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Guantanamo Detainee Pleads Guilty, Faces Sentencing on Terror Charges Guantanamo Detainee Pleads Guilty, Faces Sentencing on Terror Charges

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Guantanamo Detainee Pleads Guilty, Faces Sentencing on Terror Charges

The former al-Qaida trainer could face decades more in prison.


U.S. Military Police guard Taliban and al-Qaida detainees in a holding area at Camp X-Ray at Guantanamo Bay, Cuba.

GUANTANAMO BAY U.S. NAVAL BASE, Cuba -- Noor Uthman Muhammed, an alleged al-Qaida trainer, pleaded guilty on Tuesday to a pair of terrorism-related charges during a military commission hearing at Guantanamo Bay, the controversial detention facility that the Obama administration has promised -- but to date failed -- to close.

In a brief session this morning, Muhammed said he helped run a militant training camp in Afghanistan and conspired with al-Qaida in the years before the September 11, 2001, terrorist attacks. Muhammed, a Sudanese national who has been held at Guantanamo for almost nine years, will be sentenced on Wednesday by a panel of military personnel who are being flown in to effectively serve as the jury in the case.


Military prosecutors had initially said that Muhammed could face life in prison, but he is likely to receive a much shorter sentence, particularly since he has signaled a willingness to testify against other suspected terrorists. Still, the U.S. has reserved the right to hold him on security grounds even after his formal jail term comes to an end, so it’s not clear when or if he will leave Cuba.

The guilty plea makes Muhammed the sixth detainee to be convicted by a military tribunal at Guantanamo, the third since the Obama administration took office in 2009. There are currently about 170 prisoners being held there, including high-ranking militants such as suspected 9/11 mastermind Khalid Shaikh Mohammed. 

During today’s hearing in a heavily fortified military courtroom, Navy Capt. Moira Modzelewski, the presiding judge, asked Muhammed, a stocky man wearing a white prison jumpsuit and skull cap, if he understood the charges against him and was comfortable waiving his right to a full trial. Muhammed, who looked frail, quietly answered “Na’am” --Arabic for “Yes” -- in response to each question.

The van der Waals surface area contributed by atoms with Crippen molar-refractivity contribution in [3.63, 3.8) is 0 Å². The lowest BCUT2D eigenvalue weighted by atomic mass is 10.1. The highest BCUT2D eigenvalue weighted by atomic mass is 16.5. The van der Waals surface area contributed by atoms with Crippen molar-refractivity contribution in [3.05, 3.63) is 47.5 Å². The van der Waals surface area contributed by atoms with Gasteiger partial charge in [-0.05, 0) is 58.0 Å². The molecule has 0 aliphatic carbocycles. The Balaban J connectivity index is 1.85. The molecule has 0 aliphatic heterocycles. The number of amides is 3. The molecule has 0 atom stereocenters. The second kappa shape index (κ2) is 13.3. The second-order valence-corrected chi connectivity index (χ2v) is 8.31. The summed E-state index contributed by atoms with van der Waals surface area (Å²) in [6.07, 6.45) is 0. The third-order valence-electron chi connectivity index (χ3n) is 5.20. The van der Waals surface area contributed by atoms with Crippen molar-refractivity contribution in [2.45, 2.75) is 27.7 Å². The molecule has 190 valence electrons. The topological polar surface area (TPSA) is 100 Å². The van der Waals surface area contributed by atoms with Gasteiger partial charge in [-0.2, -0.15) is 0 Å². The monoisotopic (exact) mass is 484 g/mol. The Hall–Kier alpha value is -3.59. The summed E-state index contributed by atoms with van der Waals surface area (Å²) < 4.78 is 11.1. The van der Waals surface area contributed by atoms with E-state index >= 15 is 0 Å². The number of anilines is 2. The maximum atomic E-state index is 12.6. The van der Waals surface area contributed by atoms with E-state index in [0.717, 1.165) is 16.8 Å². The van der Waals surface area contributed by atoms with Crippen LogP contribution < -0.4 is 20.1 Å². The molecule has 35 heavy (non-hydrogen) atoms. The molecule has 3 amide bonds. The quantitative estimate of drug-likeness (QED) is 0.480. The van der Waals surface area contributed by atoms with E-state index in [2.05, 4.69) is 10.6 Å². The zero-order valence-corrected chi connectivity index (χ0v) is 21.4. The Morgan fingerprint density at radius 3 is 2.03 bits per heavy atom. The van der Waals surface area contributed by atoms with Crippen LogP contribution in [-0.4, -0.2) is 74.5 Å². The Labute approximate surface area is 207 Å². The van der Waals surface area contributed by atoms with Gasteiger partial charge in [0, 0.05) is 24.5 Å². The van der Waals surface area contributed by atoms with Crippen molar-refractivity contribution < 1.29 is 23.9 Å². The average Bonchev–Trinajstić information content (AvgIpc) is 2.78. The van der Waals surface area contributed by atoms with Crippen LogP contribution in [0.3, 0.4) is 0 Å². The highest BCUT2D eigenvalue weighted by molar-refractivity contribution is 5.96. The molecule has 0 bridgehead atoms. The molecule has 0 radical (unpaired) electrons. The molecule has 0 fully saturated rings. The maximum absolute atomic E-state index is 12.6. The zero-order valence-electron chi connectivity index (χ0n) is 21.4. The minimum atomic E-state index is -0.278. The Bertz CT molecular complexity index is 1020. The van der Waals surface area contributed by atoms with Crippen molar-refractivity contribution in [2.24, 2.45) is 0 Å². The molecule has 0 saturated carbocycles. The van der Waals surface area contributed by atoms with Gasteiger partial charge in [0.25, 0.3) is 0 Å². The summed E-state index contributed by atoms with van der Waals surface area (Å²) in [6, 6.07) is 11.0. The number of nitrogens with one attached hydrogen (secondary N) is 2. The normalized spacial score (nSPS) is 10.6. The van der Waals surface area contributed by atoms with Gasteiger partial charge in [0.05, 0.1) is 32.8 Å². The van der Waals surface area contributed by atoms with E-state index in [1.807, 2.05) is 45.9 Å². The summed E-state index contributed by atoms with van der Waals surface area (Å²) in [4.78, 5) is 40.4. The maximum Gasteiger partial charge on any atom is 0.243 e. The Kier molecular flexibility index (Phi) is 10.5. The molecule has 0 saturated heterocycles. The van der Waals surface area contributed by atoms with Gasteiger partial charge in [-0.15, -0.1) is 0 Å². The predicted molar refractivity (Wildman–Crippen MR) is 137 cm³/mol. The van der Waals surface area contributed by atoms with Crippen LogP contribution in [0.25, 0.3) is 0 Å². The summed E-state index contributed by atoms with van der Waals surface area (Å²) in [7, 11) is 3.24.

“Accordingly, your pleas of guilty are provident, and I accept them,” Modzelewski said before adjourning court until Wednesday morning.

Military prosecutors hailed Muhammed’s conviction, which they said offered further evidence that the military-commission system was an effective venue for trying accused militants.

“He is part of the apparatus of al-Qaida terrorism,” Navy Capt. John Murphy, the chief prosecutor for the military commissions, told reporters. 

Muhammed was accused of helping to train militants from al-Qaida and other terror groups between 1996 and 2002, when he was captured in Pakistan and turned over to the U.S.


Military prosecutors said Muhammed was a weapons instructor at Khaldan, a large militant-training facility in Afghanistan, and later oversaw its daily operations as the facility’s deputy commander. Several of the 9/11 terrorists trained at Khaldan, along with scores of other al-Qaida operatives.

Today’s guilty plea short-circuits what could have been a difficult trial for military prosecutors. The tribunal system at Guantanamo Bay was explicitly designed to try militants accused of war crimes, but Muhammed helped run Khaldan in the late 1990s, years before the U.S. effectively declared war on al-Qaida in the wake of the 9/11 terror attacks.

“The crimes Noor allegedly committed -- material support of terrorism and conspiracy -- are not traditional law of war violations typically tried in military commissions,” Raha Wala, a legal fellow with Human Rights First, argued in a 2010 essay. “Attempts by Congress to codify material support and conspiracy as war crimes may very well be seen as imposing ex post facto punishment, with military commissions serving as a venue for trying individuals like Noor for ‘war crimes’ that simply didn't exist at the time these alleged unlawful acts took place.”

Murphy acknowledged that the U.S had no current plans to try any other detainees before a military tribunal. Senior American officials opened military-commission proceedings against six detainees, and Muhammed was the last member of that initial group whose legal fate had yet to be decided.

The broader fate of Guantanamo itself, meanwhile, remains just as much in doubt. President Obama fiercely criticized the detention facility during the 2008 campaign and signed an executive order on his first day in office promising to close it down within a year. The White House said it was looking to begin moving Guantanamo Bay detainees to a prison in Illinois, and Attorney General Eric Holder said he would hold civilian trials in New York City for Khalid Shaikh Mohammed and other accused 9/11 plotters.

But the administration’s plans to shutter Guantanamo faded amid unrelenting opposition on Capitol Hill, where lawmakers in both parties teamed up to ensure that no money could be spent on renovating prisons in the U.S. to hold Guantanamo detainees. The White House later overruled Holder and dropped the idea of trying Khalid Shaikh Mohammed in New York.   

More recently, the administration signaled that it would soon clear the way for opening new military-commission proceedings against other detainees at Guantanamo, an unspoken acknowledgement that the prison will remain open for business well into the future -- and that Muhammed’s guilty plea today won’t be the last time a detainee sees the inside of a military courtroom here.

Correction. An earlier version of this report incorrectly reported the day on which the plea was entered. It was entered on Tuesday.

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